The frame rails are another story. The left rear rail had been very poorly repaired. The last 9 inches or so were just boxed plate with a shackle bushing welded in. This box section was welded to other plates that were welded onto the rotted trunk floor, and also welded to the tail panel. It wasn't even welded to the original rotted frame rail. Needless to say, the rear rails will be replaced.
    Front rails will be replaced, along with the aprons as an assembly. It's good to know that they're not constructed as original, but it's not much of a concern for me as this is something of a freestyle restoration.
    The main debate in my head is whether I should just go for the entire assembly for 2500$, or do the repair work section by section and keep some of the original metal in there. I think it'll be less work and cheaper in the long run to just buy the assembly, and might be worth it.

    I intend to fab up some tight fitting subframe connectors that will looks factory, and include outriggers to the rockers. I also want to fab some front torque boxes and triangulate the firewall to the fender aprons. I'm not a big fan of the Monte Carlo bar and export braces so hopefully I'll be able to get similar rigidity by doing this, without cluttering the engine bay. Just some ideas going through my head.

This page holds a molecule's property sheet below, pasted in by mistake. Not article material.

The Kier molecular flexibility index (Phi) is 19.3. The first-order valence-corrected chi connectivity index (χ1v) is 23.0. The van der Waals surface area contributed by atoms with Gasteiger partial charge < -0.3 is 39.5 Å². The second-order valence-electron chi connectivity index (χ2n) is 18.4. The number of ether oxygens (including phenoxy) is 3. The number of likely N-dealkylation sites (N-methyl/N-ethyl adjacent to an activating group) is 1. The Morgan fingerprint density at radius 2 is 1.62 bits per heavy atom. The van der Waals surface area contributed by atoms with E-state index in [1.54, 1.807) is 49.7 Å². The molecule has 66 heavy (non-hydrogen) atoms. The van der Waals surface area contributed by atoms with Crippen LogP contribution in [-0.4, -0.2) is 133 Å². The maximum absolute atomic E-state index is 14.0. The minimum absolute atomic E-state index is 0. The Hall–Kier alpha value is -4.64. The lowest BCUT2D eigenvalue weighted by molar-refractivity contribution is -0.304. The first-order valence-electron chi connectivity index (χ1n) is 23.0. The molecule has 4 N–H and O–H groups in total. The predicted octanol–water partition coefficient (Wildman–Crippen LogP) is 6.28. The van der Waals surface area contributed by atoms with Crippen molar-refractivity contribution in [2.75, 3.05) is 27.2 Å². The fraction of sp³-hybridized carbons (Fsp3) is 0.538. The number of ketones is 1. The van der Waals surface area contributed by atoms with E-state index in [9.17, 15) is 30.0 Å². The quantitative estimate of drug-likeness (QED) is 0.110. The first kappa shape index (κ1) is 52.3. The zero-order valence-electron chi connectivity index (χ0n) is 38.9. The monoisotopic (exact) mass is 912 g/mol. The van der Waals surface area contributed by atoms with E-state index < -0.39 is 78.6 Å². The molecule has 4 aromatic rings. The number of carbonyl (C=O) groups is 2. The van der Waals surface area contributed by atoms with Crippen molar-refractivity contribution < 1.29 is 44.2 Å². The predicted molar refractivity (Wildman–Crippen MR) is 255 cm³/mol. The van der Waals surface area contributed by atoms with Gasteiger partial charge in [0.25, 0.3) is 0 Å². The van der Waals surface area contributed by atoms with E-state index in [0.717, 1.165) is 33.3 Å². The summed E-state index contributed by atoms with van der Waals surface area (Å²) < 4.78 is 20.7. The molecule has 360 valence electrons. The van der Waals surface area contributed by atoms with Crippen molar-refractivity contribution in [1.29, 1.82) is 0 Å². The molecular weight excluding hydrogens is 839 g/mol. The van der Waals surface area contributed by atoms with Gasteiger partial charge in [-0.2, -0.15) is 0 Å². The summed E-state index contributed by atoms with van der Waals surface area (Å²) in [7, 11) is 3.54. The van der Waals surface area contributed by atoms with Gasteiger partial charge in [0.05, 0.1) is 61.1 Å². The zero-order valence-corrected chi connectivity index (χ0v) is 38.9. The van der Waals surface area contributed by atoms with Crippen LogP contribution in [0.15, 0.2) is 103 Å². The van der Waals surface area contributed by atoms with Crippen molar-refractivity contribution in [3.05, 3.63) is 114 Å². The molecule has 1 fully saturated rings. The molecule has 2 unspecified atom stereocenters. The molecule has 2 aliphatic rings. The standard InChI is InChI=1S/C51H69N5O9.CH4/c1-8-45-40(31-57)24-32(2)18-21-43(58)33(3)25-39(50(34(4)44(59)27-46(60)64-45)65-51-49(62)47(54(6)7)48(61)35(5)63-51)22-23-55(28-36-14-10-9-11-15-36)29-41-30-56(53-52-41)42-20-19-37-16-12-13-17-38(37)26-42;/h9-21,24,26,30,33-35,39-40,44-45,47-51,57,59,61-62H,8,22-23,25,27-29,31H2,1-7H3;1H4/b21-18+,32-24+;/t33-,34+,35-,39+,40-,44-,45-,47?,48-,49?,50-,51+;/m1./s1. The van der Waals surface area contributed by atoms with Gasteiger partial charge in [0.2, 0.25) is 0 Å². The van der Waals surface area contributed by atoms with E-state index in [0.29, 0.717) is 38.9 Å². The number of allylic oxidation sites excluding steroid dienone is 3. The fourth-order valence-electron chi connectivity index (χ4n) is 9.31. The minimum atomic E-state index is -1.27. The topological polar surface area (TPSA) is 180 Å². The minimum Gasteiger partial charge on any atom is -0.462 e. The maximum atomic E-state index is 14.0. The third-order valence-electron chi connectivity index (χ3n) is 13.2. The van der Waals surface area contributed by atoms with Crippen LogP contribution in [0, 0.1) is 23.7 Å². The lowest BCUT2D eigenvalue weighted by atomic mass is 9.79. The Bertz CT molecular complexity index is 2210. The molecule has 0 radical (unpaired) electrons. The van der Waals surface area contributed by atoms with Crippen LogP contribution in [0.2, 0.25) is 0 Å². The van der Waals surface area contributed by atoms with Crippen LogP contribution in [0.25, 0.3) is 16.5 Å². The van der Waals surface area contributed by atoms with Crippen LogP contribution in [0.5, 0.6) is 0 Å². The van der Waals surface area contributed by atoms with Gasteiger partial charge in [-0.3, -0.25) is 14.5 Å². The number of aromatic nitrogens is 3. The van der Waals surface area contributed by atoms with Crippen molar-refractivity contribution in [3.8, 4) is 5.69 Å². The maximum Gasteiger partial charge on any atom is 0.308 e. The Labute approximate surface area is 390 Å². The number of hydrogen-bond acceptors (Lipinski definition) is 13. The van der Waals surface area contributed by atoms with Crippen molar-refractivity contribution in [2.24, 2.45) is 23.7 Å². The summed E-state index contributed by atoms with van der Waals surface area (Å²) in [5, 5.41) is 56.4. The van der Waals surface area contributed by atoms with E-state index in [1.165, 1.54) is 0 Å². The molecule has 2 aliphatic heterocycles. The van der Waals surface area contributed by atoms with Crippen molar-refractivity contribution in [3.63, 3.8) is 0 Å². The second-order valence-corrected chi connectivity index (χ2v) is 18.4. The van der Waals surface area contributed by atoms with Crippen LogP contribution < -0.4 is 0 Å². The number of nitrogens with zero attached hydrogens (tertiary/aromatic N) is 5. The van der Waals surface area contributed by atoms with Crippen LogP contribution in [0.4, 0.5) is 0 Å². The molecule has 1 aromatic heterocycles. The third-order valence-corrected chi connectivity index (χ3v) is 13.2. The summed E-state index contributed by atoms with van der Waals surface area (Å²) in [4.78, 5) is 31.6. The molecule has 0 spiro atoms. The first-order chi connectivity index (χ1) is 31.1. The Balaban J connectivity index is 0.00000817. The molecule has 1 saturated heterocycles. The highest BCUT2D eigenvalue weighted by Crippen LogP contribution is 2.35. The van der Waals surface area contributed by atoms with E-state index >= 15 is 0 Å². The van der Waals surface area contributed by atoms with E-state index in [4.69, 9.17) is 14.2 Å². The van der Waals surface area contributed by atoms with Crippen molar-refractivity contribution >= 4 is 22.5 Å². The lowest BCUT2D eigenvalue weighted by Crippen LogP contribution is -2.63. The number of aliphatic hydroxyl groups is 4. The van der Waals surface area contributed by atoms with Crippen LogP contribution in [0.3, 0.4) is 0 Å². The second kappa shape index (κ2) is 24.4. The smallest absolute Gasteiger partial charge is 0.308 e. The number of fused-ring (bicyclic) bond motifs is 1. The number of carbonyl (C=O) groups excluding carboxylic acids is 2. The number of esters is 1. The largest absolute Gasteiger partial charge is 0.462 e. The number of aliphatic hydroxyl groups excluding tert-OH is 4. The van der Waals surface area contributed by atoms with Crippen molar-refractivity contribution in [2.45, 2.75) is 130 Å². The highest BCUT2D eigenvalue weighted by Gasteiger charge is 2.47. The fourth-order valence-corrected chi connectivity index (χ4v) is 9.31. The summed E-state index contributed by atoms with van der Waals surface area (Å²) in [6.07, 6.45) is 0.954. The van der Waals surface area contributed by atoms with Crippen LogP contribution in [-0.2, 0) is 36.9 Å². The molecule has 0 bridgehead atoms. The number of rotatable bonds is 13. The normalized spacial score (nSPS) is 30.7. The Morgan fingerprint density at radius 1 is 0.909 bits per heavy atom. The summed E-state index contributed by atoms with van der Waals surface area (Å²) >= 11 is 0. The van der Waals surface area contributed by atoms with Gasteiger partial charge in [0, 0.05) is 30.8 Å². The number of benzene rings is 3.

7. I did a full floor all the way to the back with frame rails ,not the welded floor though.I welded it my self .It was a lot cheaper to do it this way but you need something to measure from because it is a lot of panels and getting the measurements off could be easy to do. It was pretty simple with the measurements from another car ,you just have to make sure it is welded together level and square
  8. Level and square. That says it all!
  9. With regards to fitting sections piece by piece, is this diagram reliable enough to go from? I definitely don't have access to a car for measurements, and I don't trust my car. It looks like enough critical dimensions to go off of, but I don't like the fact that the floor is the datum. I don't have a perfectly flat, level surface to go on. Seems like the bottom of the rails would be easier as they are supposed to be on the same plane. catresto2blue020003.jpg